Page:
Posts Tagged ‘gastropub’
After a fun afternoon tenpin bowling at Garage Billiards, we sought reprieve from the darkness that was the end of daylight saving. The sister restaurant of the soon-to-be relocated Restaurant Zoë, Quinn’s gastropub is at the busy corner of Pike and 10th.
I love the architecture of Capitol Hill. Single or double story buildings are converted into spacious gathering places with floor to ceiling windows and mezzanine levels.
The entrance curtain parted to reveal a moodily lit loft. The bar is at the front and there are tables on the ground floor and upstairs.
We were seated by the window upstairs with a view of neon signs and street traffic. The wall was decorated with animal themed artwork, including these drawings of a plump pig and cow.
A majestic sheep grace the cover of the menu.
Water was served in recycled liquor bottles of varying shapes and sizes. Ours was Sazerac rye whiskey.
We chose a cider each. In a salvaged jar was a draught apple cider blended with apricot. In a flute was a pear cider made in the style of Champagne.
Topped with a pink cow shaped pin etched with ‘M rare’, the burger of Painted Hills beef, bacon, cheddar and mayonnaise was served with a bowl of French fries. The thick beef patty was juicy and the sturdy bun held the burger contents together without getting soggy.
Two generous portions of battered fish fillets rested on French fries, and were plated with pots of tomato sauce and tartare sauce. The batter was light and crispy, coating the succulent and flaky fish evenly. It was the best fish and chips I’ve had in Seattle!
The dessert items were priced at three dollars each and were perfect tasting size. I paired the chocolate ho ho with coffee ice cream. Studded with roasted hazelnuts and a round wafer, the ice cream was smooth and creamy but light on caffeine.
The chocolate ho ho was a cream log encased in chocolate ganache. It was pleasantly sweet with the texture of sponge cake.
We look forward to the re-opening of Restaurant Zoë in January 2012!
We had an errand in South Lake Union a few Saturdays ago and galloped (pun intended!) into Brave Horse Tavern for lunch afterwards. With the Amazon and biotech workers absent, the area is quiet except for the crowd waiting for tables at Portage Bay Café and the looping blood orange coloured streetcar.
Above Cuoco and next to Ting Momo, Brave Horse Tavern is an English style gastropub – it has a casual atmosphere with relaxed service and a hearty menu. You can play darts and shuffleboard, share some snacks and sample the eclectic beer list on the wooden benches or perch at the bar for a cocktail and a counter meal.
Mr S bypassed the small brunch menu and opted for the BHT burger consisting of Painted Hills ground chuck on a Dahlia Workshop bun with smokey burger sauce, iceberg lettuce, dill pickle, mayonnaise, cheddar and caramelised sweet onion. Skewered and teetering on an angle, the beef patty is thick and charred, and the caramelised sweet onion and condiments combine to make a juicy and tasty burger. There is a generous serving of hand cut fries on the side.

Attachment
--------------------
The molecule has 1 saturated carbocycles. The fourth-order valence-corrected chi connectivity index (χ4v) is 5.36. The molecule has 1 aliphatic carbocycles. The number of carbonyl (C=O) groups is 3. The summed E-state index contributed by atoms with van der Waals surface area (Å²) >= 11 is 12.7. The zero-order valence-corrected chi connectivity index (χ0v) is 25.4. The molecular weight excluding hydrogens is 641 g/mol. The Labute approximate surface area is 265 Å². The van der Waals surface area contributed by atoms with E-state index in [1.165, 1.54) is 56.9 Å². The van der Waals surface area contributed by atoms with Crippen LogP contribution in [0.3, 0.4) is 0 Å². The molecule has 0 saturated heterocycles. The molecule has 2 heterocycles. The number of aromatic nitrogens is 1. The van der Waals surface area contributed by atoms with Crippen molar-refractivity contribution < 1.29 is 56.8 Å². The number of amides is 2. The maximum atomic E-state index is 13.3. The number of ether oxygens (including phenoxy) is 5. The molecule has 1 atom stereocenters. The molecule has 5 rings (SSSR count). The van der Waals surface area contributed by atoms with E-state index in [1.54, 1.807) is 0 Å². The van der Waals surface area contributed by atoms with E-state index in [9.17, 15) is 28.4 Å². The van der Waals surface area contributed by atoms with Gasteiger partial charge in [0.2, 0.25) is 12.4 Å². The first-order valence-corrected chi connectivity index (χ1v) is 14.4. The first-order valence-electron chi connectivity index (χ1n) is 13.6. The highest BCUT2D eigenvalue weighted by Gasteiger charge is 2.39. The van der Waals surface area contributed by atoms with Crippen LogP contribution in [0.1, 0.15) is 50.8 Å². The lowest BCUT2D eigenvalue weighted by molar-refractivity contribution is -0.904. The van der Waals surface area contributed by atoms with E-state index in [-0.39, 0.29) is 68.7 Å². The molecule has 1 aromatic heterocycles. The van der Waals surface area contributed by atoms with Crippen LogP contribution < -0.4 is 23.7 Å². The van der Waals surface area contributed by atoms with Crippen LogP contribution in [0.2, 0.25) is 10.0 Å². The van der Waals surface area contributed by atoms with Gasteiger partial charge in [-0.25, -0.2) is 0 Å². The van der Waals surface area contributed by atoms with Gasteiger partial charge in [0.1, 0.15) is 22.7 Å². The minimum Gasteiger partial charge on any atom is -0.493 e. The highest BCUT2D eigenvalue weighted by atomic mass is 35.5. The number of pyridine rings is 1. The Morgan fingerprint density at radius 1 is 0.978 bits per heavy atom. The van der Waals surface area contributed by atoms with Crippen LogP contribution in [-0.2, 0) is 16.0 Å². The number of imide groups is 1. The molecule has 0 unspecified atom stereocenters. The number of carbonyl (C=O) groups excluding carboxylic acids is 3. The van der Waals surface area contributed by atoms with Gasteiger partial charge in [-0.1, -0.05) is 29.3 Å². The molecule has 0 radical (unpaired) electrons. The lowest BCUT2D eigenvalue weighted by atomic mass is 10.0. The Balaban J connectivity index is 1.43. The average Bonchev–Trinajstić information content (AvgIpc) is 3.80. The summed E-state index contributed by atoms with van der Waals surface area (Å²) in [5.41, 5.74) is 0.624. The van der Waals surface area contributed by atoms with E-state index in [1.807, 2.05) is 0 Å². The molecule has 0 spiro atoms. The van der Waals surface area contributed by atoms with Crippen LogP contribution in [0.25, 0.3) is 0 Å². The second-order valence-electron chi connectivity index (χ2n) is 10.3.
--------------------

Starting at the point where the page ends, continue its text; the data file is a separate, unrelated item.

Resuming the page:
‘These pretzels are making me thirsty!’ To me pretzels are synonymous with New York and this malt boiled, hearth roasted version is homage to Big Apple street food. There are many savoury accompaniments available and I ordered the only sweet one – a brick oven pretzel with a pot of Theo chocolate and toasted hazelnut. It is a huge glossy knot, sprinkled with salt crystals and a dark, earthy colour. It is soft and doughy, and I dip chucks of it in the Nutella like chocolate with glee.
As we were leaving, we noticed a group of people playing shuffleboard and there is outdoor seating. Brave Horse Tavern is perfect for a lazy weekend afternoon!
April didn’t get the memo about spring and we were in need of hearty pub fare. We found refuge from the evening chill at Spur Gastropub. It was a Friday and the long wooden tables were full with two large groups and we were seated in the dining area on an elevated platform. We were mesmorised by the black and white photos projected on the wall behind us, images of ye olde Seattle.
Our waitress explained that the menu is sequenced from light to heavy – from appetizer size servings to main meals. She recommended the sockeye salmon crostini to start with while we mulled over the other items. The sockeye salmon crostini was indeed scrumptious, there were three to the plate and we graciously agreed to split the third. There were two ladies at the table next to us and we noticed they had ordered five dishes to share. I was astounded by the amount of food (course number two was a selection of cheeses) – it was definitely not tapas portions!
I ordered the tagliatelle with duck egg, oyster mushrooms and pine nuts. It is a beautifully plated dish with the ribbons of fresh pasta, glossy duck egg (sous-vide I think), parmesan foam and shavings and the curls of spring onions to add a splash of colour. The crunch of the pine nuts provides reprieve from the richness of the yolk and textural contrast to the mushrooms.
Mr S decided on a traditional pub meal of burger and fries. The shoestring fries were crunchy and the burger juicy and cheesy. The standard that all burgers are compared to are the waygu burgers at Firestick Café and Becasse in Australia and Mr S rank the Spur version close to them! We also had a side of house baked brioche which was light and buttery.
I wanted to love their desserts but my palate was not sophisticated enough to appreciate the flavours of oak aged chocolate with sherry and kumquat.
I preferred Mr S’s apple and caramel with brown butter sponge and ice cream. It is aesthetically pleasing and has a familiar combination of ingredients.
Despite the dessert stumble, I would gladly return to Spur for their cocktails and savoury dishes!